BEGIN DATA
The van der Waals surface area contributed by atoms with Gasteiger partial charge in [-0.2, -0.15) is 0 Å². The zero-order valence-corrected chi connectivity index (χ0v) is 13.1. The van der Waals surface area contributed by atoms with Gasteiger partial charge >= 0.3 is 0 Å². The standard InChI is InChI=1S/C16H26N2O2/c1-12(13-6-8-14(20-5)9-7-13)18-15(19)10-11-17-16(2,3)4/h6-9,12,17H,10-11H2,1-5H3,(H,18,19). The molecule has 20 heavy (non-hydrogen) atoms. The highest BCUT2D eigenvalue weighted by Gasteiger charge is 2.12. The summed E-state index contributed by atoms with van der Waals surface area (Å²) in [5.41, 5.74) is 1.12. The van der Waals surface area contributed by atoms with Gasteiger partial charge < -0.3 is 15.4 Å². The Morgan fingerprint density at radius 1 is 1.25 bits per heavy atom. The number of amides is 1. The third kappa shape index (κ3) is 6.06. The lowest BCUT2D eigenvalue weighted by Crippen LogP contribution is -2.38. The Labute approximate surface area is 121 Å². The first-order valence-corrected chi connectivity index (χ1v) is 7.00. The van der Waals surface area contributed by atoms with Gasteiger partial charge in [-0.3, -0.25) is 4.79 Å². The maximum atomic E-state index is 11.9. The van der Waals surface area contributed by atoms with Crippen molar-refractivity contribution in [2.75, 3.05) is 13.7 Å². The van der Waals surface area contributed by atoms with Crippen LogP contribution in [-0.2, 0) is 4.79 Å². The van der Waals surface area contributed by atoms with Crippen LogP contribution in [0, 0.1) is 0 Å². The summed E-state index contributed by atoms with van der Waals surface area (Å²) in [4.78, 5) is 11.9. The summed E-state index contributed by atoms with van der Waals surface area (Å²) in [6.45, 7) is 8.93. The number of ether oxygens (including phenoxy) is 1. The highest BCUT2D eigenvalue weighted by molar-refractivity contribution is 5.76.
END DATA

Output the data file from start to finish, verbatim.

The van der Waals surface area contributed by atoms with Gasteiger partial charge in [-0.2, -0.15) is 0 Å². The zero-order valence-corrected chi connectivity index (χ0v) is 13.1. The van der Waals surface area contributed by atoms with Gasteiger partial charge >= 0.3 is 0 Å². The standard InChI is InChI=1S/C16H26N2O2/c1-12(13-6-8-14(20-5)9-7-13)18-15(19)10-11-17-16(2,3)4/h6-9,12,17H,10-11H2,1-5H3,(H,18,19). The molecule has 20 heavy (non-hydrogen) atoms. The highest BCUT2D eigenvalue weighted by Gasteiger charge is 2.12. The summed E-state index contributed by atoms with van der Waals surface area (Å²) in [5.41, 5.74) is 1.12. The van der Waals surface area contributed by atoms with Gasteiger partial charge < -0.3 is 15.4 Å². The Morgan fingerprint density at radius 1 is 1.25 bits per heavy atom. The number of amides is 1. The third kappa shape index (κ3) is 6.06. The lowest BCUT2D eigenvalue weighted by Crippen LogP contribution is -2.38. The Labute approximate surface area is 121 Å². The first-order valence-corrected chi connectivity index (χ1v) is 7.00. The van der Waals surface area contributed by atoms with Gasteiger partial charge in [-0.3, -0.25) is 4.79 Å². The maximum atomic E-state index is 11.9. The van der Waals surface area contributed by atoms with Crippen molar-refractivity contribution in [2.75, 3.05) is 13.7 Å². The van der Waals surface area contributed by atoms with Crippen LogP contribution in [-0.2, 0) is 4.79 Å². The van der Waals surface area contributed by atoms with Crippen LogP contribution in [0, 0.1) is 0 Å². The summed E-state index contributed by atoms with van der Waals surface area (Å²) in [4.78, 5) is 11.9. The summed E-state index contributed by atoms with van der Waals surface area (Å²) in [6.45, 7) is 8.93. The number of ether oxygens (including phenoxy) is 1. The highest BCUT2D eigenvalue weighted by molar-refractivity contribution is 5.76.